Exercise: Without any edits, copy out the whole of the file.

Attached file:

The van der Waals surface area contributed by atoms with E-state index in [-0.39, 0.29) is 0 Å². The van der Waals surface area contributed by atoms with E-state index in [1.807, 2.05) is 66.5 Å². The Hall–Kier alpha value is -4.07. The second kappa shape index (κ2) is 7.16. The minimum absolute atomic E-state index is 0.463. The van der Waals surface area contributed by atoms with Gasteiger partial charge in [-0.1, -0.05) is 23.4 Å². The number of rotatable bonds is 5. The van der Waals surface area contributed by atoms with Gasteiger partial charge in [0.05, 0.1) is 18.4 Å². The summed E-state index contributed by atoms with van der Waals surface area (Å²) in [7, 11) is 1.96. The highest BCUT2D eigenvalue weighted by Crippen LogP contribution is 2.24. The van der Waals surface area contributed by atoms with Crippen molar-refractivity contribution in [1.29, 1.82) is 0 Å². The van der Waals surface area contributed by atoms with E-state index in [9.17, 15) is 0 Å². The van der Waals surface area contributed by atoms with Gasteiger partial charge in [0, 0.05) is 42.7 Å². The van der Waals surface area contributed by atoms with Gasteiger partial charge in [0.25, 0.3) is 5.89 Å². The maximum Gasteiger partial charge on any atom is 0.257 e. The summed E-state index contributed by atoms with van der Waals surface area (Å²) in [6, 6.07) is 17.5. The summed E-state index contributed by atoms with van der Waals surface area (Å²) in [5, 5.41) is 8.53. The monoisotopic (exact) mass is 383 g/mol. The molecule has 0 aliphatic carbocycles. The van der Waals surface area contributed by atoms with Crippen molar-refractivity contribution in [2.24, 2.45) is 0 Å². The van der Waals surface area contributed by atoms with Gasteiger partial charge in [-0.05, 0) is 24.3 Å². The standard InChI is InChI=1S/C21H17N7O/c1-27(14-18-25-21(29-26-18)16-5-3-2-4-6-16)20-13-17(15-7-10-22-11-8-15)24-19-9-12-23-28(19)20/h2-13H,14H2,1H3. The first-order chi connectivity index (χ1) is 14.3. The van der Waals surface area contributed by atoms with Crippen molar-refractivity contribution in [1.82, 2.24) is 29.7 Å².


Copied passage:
The van der Waals surface area contributed by atoms with E-state index in [-0.39, 0.29) is 0 Å². The van der Waals surface area contributed by atoms with E-state index in [1.807, 2.05) is 66.5 Å². The Hall–Kier alpha value is -4.07. The second kappa shape index (κ2) is 7.16. The minimum absolute atomic E-state index is 0.463. The van der Waals surface area contributed by atoms with Gasteiger partial charge in [-0.1, -0.05) is 23.4 Å². The number of rotatable bonds is 5. The van der Waals surface area contributed by atoms with Gasteiger partial charge in [0.05, 0.1) is 18.4 Å². The summed E-state index contributed by atoms with van der Waals surface area (Å²) in [7, 11) is 1.96. The highest BCUT2D eigenvalue weighted by Crippen LogP contribution is 2.24. The van der Waals surface area contributed by atoms with Crippen molar-refractivity contribution in [1.29, 1.82) is 0 Å². The van der Waals surface area contributed by atoms with E-state index in [9.17, 15) is 0 Å². The van der Waals surface area contributed by atoms with Gasteiger partial charge in [0, 0.05) is 42.7 Å². The van der Waals surface area contributed by atoms with Gasteiger partial charge in [0.25, 0.3) is 5.89 Å². The maximum Gasteiger partial charge on any atom is 0.257 e. The summed E-state index contributed by atoms with van der Waals surface area (Å²) in [6, 6.07) is 17.5. The summed E-state index contributed by atoms with van der Waals surface area (Å²) in [5, 5.41) is 8.53. The monoisotopic (exact) mass is 383 g/mol. The molecule has 0 aliphatic carbocycles. The van der Waals surface area contributed by atoms with Crippen molar-refractivity contribution in [2.24, 2.45) is 0 Å². The van der Waals surface area contributed by atoms with Gasteiger partial charge in [-0.05, 0) is 24.3 Å². The standard InChI is InChI=1S/C21H17N7O/c1-27(14-18-25-21(29-26-18)16-5-3-2-4-6-16)20-13-17(15-7-10-22-11-8-15)24-19-9-12-23-28(19)20/h2-13H,14H2,1H3. The first-order chi connectivity index (χ1) is 14.3. The van der Waals surface area contributed by atoms with Crippen molar-refractivity contribution in [1.82, 2.24) is 29.7 Å².